E-mails from the Filchner Ice Shelf

After two successful drilling expeditions to the Filchner Ice Shelf, AWI oceanographer Tore Hattermann is now gathering unprecedented data from the ice tongue and the sea below it

The Antarctic Filchner Ice Shelf is roughly the size of Sweden and up to 1600 metres thick at its grounding line. The area immediately below its massive ice tongue is home to what could be the coldest water masses in the world. 2.5 degrees below zero Celsius cold, the only thing keeping the water liquid is the high pressure it is under.

Just how this super-cold water flows underneath the shelf, and whether or not warmer water masses from the Antarctic Ocean have already found their way under the tongue and are melting the ice from below, are just two of the many questions that AWI oceanographers and glaciologists are investigating in a large-scale joint FISP project with the British Antarctic Survey. “There are several hypotheses on what the circulation under the shelf looks like, but no one has any hard evidence. That’s why we bored holes at seven points in the Filchner Ice Shelf and placed measuring devices in and below the ice over the past two summers,” explains oceanographer Tore Hattermann.

Thermistor chains deployed directly in the ice shelf are now documenting how cold the ice is in different layers. In the water below the ice, our sensors are measuring the temperature, salinity and flow direction of the water masses. The readings are then sent to Tore Hattermann by satellite every night. “Every morning I receive 28 mails from the Filchner Ice Shelf, with the latest readings in the attachments,” says the 33-year-old researcher.

A logistical masterpiece

This simple data transfer belies the logistical masterpiece it took to install all of the sensors. As Hattermann explains, “For our hot-water drilling we needed 13 tonnes of equipment, which had to be transported to the shelf on board the Polarstern and other ships, bit by bit, in the course of several consecutive summers. Plus there was all the fuel we needed for the Twin Otter flights, the snowmobiles and the generators. And the glaciologists took seismic readings on long transects to gain insights into the topography of the seafloor below the ice, which we previously knew nothing about.”

For the drilling in the summer of 2016/17, eight researchers and engineers from the British Rothera Research Station flew to the winter camp on Berkner Island. In twelve flights back and forth, they then transferred the necessary equipment to the Filchner Ice Shelf. “Once we reached a given drilling position, we needed two days just to set up the camp, plus two more to install the hot-water drill. On the fifth day, three of us spent twelve hours shovelling snow so that we could melt the first 10 cubic metres of drilling water,” recalls AWI engineer Jörg Brozek.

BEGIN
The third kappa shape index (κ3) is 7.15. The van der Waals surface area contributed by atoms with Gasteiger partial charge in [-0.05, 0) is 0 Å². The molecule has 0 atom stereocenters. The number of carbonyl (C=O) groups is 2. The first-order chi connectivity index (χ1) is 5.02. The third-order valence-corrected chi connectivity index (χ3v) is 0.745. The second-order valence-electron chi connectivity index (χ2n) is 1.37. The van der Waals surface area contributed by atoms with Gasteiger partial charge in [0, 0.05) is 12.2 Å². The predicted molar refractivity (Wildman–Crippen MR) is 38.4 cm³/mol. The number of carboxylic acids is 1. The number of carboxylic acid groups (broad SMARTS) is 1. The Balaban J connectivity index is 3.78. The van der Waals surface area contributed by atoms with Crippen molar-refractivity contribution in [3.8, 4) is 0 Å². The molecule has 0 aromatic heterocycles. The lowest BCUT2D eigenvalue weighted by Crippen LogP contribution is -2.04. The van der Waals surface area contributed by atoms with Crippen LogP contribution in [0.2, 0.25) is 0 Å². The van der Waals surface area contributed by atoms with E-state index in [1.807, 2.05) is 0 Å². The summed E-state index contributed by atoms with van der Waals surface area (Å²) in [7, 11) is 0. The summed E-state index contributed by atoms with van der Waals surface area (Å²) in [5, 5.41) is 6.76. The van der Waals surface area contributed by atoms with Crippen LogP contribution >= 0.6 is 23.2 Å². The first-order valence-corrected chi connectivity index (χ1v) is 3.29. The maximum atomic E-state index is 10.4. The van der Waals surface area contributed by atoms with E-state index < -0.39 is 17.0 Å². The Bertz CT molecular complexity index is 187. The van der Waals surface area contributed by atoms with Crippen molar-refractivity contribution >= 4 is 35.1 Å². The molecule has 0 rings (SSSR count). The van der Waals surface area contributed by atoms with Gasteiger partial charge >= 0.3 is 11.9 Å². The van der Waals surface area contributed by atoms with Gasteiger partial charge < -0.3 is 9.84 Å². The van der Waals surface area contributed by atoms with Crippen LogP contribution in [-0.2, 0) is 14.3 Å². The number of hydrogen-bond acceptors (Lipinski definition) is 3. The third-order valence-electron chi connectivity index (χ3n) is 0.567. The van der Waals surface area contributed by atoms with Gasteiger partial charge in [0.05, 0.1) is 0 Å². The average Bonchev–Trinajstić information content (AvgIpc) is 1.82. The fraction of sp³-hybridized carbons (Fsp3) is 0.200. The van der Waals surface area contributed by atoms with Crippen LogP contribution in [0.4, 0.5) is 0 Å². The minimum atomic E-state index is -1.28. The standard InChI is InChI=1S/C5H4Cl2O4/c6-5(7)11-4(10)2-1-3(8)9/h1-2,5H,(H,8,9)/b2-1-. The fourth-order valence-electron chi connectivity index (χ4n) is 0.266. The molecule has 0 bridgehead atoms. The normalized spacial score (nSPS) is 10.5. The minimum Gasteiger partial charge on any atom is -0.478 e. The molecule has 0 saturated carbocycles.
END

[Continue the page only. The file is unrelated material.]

Video by "The Guardian"

In January 2017 the British daily newspaper "The Guardian" reported on the joint Filchner drilling project of the Alfred Wegener Institute and the British Antarctic Survey.

There are no second chances in drilling

Once the signal has been given to start drilling (see box), the process can’t be interrupted. “Otherwise the water immediately freezes in the pipes and hoses, which can do tremendous damage to the equipment. As such, we kept a very close eye on the drilling process,” says Brozek.

Despite this risk, thanks to clearly defined responsibilities and good communication, the German-British team didn’t encounter any drilling problems. Now the scientists are anxious to see if all of the recording devices will actually transmit readings for the next five years, as planned. As Tore Hattermann relates, “Three of our boreholes are to the north, roughly 60 kilometres behind the calving front; another four are located 200 kilometres farther south. Based on the data coming in, we can already see that very different water masses circulate below the two areas.”

Are these waters growing warmer? According to Hattermann: “Our time series is still too short to identify changes. We’re currently documenting the status quo, and next we want to focus on more precisely mapping the circulation under the ice. However, our Norwegian colleagues have already detected the warmer water masses predicted by climate models – in a thermistor chain moored at the edge of the continental shelf. We’re curious to see if we’ll pick up the same signal at our boreholes.”


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